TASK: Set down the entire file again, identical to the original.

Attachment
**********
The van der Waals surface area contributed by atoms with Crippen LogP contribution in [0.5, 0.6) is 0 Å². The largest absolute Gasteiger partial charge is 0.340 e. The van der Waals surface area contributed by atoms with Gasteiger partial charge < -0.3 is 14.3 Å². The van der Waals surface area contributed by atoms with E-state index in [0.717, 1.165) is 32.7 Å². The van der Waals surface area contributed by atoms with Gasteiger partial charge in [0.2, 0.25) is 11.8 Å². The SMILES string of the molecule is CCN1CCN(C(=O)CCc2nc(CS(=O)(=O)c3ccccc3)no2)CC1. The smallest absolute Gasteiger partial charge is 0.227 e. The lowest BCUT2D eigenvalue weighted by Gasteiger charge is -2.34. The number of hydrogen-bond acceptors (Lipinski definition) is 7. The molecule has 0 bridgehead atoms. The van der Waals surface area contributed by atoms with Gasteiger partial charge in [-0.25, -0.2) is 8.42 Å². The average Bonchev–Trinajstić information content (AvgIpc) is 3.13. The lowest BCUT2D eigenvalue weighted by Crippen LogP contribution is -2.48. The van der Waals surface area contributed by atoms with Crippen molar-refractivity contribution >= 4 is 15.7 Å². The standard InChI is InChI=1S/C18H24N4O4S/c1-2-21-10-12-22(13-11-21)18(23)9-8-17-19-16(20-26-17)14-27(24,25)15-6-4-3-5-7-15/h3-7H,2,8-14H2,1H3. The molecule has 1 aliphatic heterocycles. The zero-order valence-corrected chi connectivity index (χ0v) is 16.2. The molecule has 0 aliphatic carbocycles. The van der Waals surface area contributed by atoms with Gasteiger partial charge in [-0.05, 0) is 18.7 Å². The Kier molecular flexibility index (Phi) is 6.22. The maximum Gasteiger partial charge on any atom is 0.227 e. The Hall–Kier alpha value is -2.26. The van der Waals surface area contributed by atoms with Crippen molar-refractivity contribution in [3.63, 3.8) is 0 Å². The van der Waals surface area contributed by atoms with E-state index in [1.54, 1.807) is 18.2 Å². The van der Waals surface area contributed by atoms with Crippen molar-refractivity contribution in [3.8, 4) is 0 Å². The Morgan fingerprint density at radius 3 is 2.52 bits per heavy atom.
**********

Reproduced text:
The van der Waals surface area contributed by atoms with Crippen LogP contribution in [0.5, 0.6) is 0 Å². The largest absolute Gasteiger partial charge is 0.340 e. The van der Waals surface area contributed by atoms with Gasteiger partial charge < -0.3 is 14.3 Å². The van der Waals surface area contributed by atoms with E-state index in [0.717, 1.165) is 32.7 Å². The van der Waals surface area contributed by atoms with Gasteiger partial charge in [0.2, 0.25) is 11.8 Å². The SMILES string of the molecule is CCN1CCN(C(=O)CCc2nc(CS(=O)(=O)c3ccccc3)no2)CC1. The smallest absolute Gasteiger partial charge is 0.227 e. The lowest BCUT2D eigenvalue weighted by Gasteiger charge is -2.34. The number of hydrogen-bond acceptors (Lipinski definition) is 7. The molecule has 0 bridgehead atoms. The van der Waals surface area contributed by atoms with Gasteiger partial charge in [-0.25, -0.2) is 8.42 Å². The average Bonchev–Trinajstić information content (AvgIpc) is 3.13. The lowest BCUT2D eigenvalue weighted by Crippen LogP contribution is -2.48. The van der Waals surface area contributed by atoms with Crippen molar-refractivity contribution >= 4 is 15.7 Å². The standard InChI is InChI=1S/C18H24N4O4S/c1-2-21-10-12-22(13-11-21)18(23)9-8-17-19-16(20-26-17)14-27(24,25)15-6-4-3-5-7-15/h3-7H,2,8-14H2,1H3. The molecule has 1 aliphatic heterocycles. The zero-order valence-corrected chi connectivity index (χ0v) is 16.2. The molecule has 0 aliphatic carbocycles. The van der Waals surface area contributed by atoms with Gasteiger partial charge in [-0.05, 0) is 18.7 Å². The Kier molecular flexibility index (Phi) is 6.22. The maximum Gasteiger partial charge on any atom is 0.227 e. The Hall–Kier alpha value is -2.26. The van der Waals surface area contributed by atoms with Crippen molar-refractivity contribution in [3.63, 3.8) is 0 Å². The van der Waals surface area contributed by atoms with E-state index in [1.54, 1.807) is 18.2 Å². The van der Waals surface area contributed by atoms with Crippen molar-refractivity contribution in [3.8, 4) is 0 Å². The Morgan fingerprint density at radius 3 is 2.52 bits per heavy atom.